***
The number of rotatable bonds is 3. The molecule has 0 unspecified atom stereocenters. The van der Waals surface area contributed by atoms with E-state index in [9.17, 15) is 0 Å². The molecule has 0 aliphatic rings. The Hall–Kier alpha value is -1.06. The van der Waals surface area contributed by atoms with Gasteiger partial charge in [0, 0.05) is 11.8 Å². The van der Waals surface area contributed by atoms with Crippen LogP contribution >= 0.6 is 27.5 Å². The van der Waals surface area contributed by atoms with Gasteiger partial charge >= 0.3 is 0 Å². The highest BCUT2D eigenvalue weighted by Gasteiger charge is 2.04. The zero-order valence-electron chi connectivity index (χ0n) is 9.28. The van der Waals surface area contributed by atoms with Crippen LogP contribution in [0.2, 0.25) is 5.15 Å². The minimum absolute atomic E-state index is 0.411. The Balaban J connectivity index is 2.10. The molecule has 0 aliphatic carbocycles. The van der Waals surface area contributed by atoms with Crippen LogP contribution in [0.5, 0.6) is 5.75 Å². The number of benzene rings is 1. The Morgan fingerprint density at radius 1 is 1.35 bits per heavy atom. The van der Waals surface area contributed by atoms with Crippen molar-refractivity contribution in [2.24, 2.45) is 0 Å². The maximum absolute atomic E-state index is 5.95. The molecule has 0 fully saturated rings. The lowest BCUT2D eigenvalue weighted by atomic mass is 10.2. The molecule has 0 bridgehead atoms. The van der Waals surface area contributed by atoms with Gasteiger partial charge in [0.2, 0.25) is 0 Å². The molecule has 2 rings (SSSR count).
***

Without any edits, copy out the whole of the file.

The number of rotatable bonds is 3. The molecule has 0 unspecified atom stereocenters. The van der Waals surface area contributed by atoms with E-state index in [9.17, 15) is 0 Å². The molecule has 0 aliphatic rings. The Hall–Kier alpha value is -1.06. The van der Waals surface area contributed by atoms with Gasteiger partial charge in [0, 0.05) is 11.8 Å². The van der Waals surface area contributed by atoms with Crippen LogP contribution >= 0.6 is 27.5 Å². The van der Waals surface area contributed by atoms with Gasteiger partial charge >= 0.3 is 0 Å². The highest BCUT2D eigenvalue weighted by Gasteiger charge is 2.04. The zero-order valence-electron chi connectivity index (χ0n) is 9.28. The van der Waals surface area contributed by atoms with Crippen LogP contribution in [0.2, 0.25) is 5.15 Å². The minimum absolute atomic E-state index is 0.411. The Balaban J connectivity index is 2.10. The molecule has 0 aliphatic carbocycles. The van der Waals surface area contributed by atoms with Crippen LogP contribution in [0.5, 0.6) is 5.75 Å². The number of benzene rings is 1. The Morgan fingerprint density at radius 1 is 1.35 bits per heavy atom. The van der Waals surface area contributed by atoms with Crippen molar-refractivity contribution in [2.24, 2.45) is 0 Å². The maximum absolute atomic E-state index is 5.95. The molecule has 0 fully saturated rings. The lowest BCUT2D eigenvalue weighted by atomic mass is 10.2. The molecule has 0 bridgehead atoms. The van der Waals surface area contributed by atoms with Gasteiger partial charge in [0.2, 0.25) is 0 Å². The molecule has 2 rings (SSSR count).